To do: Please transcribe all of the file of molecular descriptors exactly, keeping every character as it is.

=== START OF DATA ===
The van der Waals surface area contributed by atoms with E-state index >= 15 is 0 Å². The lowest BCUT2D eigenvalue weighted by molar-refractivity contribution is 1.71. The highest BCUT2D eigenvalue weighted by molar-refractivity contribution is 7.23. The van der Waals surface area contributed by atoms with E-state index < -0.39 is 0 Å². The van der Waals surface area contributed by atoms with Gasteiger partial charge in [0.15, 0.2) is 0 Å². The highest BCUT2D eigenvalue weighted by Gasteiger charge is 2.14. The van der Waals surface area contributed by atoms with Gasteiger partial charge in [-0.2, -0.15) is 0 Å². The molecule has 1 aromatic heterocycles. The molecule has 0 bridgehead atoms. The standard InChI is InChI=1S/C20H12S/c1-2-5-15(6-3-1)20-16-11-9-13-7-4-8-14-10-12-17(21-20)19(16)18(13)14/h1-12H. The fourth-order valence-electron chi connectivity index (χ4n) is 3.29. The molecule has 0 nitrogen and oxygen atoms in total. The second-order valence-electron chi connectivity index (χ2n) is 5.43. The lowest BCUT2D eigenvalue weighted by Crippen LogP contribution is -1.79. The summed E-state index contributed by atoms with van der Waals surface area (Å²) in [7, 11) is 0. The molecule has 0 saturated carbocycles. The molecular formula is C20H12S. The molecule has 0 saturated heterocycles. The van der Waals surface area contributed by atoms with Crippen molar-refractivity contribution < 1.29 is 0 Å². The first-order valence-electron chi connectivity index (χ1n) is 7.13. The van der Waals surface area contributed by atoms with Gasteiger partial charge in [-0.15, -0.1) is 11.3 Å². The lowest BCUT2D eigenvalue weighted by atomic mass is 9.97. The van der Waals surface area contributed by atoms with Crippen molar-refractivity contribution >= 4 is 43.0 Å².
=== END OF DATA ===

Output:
The van der Waals surface area contributed by atoms with E-state index >= 15 is 0 Å². The lowest BCUT2D eigenvalue weighted by molar-refractivity contribution is 1.71. The highest BCUT2D eigenvalue weighted by molar-refractivity contribution is 7.23. The van der Waals surface area contributed by atoms with E-state index < -0.39 is 0 Å². The van der Waals surface area contributed by atoms with Gasteiger partial charge in [0.15, 0.2) is 0 Å². The highest BCUT2D eigenvalue weighted by Gasteiger charge is 2.14. The van der Waals surface area contributed by atoms with Gasteiger partial charge in [-0.2, -0.15) is 0 Å². The molecule has 1 aromatic heterocycles. The molecule has 0 bridgehead atoms. The standard InChI is InChI=1S/C20H12S/c1-2-5-15(6-3-1)20-16-11-9-13-7-4-8-14-10-12-17(21-20)19(16)18(13)14/h1-12H. The fourth-order valence-electron chi connectivity index (χ4n) is 3.29. The molecule has 0 nitrogen and oxygen atoms in total. The second-order valence-electron chi connectivity index (χ2n) is 5.43. The lowest BCUT2D eigenvalue weighted by Crippen LogP contribution is -1.79. The summed E-state index contributed by atoms with van der Waals surface area (Å²) in [7, 11) is 0. The molecule has 0 saturated carbocycles. The molecular formula is C20H12S. The molecule has 0 saturated heterocycles. The van der Waals surface area contributed by atoms with Crippen molar-refractivity contribution < 1.29 is 0 Å². The first-order valence-electron chi connectivity index (χ1n) is 7.13. The van der Waals surface area contributed by atoms with Gasteiger partial charge in [-0.15, -0.1) is 11.3 Å². The lowest BCUT2D eigenvalue weighted by atomic mass is 9.97. The van der Waals surface area contributed by atoms with Crippen molar-refractivity contribution >= 4 is 43.0 Å².